Although improving job market conditions boosted consumer confidence in January, the outlook for the next six months grew weaker, The Conference Board reported today.

“This month’s slight increase in confidence was solely the result of an improvement in the present situation index, fueled primarily by a more favorable job market,” said Lynn Franco, director of The Conference Board Consumer Research Center, in a statement. “Looking ahead, however, consumers are not as optimistic as they were in December. All in all, the Index suggests a moderate improvement in the pace of growth in early 2007.”

According to the consumer confidence index, which edged up from 110 in December to 110.3 this month, consumers’ overall assessment of current-day conditions was more upbeat than in December. Those claiming conditions are “good” increased to 28.1 percent from 27.4 percent, while fewer people (19.7 percent) say jobs are “hard to get” this month and more people (29.9 percent) claim jobs are “plentiful.”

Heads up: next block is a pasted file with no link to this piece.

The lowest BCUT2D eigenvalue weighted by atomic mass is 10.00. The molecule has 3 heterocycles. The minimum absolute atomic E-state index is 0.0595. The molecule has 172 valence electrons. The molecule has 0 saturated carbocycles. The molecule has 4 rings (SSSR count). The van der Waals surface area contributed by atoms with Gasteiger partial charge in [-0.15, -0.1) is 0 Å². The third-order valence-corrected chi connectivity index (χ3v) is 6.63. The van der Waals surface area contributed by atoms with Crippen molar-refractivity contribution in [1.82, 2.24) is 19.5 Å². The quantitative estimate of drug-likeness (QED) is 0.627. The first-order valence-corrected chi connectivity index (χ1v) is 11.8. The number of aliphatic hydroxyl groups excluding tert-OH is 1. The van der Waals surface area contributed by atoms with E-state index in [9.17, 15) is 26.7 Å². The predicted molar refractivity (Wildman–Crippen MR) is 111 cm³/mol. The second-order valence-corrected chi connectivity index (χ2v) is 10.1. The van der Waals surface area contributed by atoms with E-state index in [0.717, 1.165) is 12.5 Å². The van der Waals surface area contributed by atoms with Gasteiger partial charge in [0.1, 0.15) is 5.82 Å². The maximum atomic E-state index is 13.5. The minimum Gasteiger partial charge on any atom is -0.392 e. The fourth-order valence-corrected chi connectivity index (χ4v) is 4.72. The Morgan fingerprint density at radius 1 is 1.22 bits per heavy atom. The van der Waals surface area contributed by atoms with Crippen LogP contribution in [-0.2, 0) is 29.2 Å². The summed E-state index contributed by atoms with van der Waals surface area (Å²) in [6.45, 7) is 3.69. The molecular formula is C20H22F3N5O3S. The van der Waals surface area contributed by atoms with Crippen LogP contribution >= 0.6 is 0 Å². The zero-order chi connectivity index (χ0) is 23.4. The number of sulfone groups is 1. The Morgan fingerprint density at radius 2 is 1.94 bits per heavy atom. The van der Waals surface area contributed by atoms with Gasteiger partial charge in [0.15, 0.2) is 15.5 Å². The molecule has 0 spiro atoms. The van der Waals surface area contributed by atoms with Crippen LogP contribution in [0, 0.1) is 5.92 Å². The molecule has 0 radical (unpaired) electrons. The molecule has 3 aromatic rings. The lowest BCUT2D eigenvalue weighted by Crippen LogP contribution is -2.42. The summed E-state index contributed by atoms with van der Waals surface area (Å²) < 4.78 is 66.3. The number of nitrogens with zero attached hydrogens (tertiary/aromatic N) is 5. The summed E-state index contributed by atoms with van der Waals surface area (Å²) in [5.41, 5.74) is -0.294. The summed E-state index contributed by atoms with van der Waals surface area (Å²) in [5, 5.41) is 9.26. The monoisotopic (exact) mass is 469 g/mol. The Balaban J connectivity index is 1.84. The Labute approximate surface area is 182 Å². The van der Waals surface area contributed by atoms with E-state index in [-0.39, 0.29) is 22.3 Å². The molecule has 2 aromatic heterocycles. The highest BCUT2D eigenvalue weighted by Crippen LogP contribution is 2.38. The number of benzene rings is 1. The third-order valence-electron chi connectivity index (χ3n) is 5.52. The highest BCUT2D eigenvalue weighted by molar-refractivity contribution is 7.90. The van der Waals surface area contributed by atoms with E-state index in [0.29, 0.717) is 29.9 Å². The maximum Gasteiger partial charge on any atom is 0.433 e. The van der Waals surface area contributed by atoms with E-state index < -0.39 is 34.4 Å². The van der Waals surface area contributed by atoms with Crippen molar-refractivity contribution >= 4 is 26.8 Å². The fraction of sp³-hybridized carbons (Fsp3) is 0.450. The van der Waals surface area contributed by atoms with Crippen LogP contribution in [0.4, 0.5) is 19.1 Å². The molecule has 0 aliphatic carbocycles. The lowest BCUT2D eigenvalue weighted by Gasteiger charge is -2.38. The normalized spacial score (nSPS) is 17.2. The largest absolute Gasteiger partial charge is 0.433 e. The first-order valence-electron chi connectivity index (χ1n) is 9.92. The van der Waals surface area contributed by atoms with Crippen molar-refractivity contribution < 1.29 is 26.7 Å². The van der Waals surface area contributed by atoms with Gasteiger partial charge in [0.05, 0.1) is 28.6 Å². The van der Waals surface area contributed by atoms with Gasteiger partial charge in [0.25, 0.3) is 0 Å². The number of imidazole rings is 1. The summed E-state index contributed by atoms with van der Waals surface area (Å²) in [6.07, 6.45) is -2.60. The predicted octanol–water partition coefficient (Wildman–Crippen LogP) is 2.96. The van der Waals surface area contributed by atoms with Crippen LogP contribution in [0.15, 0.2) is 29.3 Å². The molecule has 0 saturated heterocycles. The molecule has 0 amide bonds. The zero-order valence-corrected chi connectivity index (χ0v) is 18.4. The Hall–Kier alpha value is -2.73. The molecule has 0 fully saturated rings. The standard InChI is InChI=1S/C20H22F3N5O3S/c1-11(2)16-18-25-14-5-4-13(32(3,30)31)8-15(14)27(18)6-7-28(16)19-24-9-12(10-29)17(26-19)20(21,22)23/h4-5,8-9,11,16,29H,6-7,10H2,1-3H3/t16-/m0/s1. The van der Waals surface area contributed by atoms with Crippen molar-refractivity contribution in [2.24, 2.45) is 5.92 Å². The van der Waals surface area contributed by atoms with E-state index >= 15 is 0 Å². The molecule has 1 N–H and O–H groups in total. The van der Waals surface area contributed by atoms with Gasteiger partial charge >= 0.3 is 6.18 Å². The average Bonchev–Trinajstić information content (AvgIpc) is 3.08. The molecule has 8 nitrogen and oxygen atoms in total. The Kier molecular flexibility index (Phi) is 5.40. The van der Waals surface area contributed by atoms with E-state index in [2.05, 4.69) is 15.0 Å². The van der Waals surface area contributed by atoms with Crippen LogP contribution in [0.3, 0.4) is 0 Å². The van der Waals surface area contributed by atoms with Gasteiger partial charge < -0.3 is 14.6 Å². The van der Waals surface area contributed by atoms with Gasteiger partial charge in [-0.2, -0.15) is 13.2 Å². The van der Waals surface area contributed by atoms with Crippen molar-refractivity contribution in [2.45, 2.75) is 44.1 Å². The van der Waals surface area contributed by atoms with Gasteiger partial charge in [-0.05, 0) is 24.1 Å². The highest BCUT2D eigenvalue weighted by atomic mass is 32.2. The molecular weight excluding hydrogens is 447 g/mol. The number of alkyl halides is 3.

While the present situation index increased to 133.9 this month, the expectations index fell to 94.5, as the outlook for business conditions and the labor market cooled.

Those consumers anticipating business conditions to worsen edged up to 8 percent this month, and those expecting business conditions to get better decreased slightly to 16.2 percent. On the job front, those anticipating fewer jobs in the coming months edged up to 15.7 percent from 15.5 percent in December. The proportion of consumers expecting their incomes to increase in the months ahead declined to 19.8 percent from 21.4 percent in December.

The Consumer Confidence Survey is based on a representative sample of 5,000 U.S. households.

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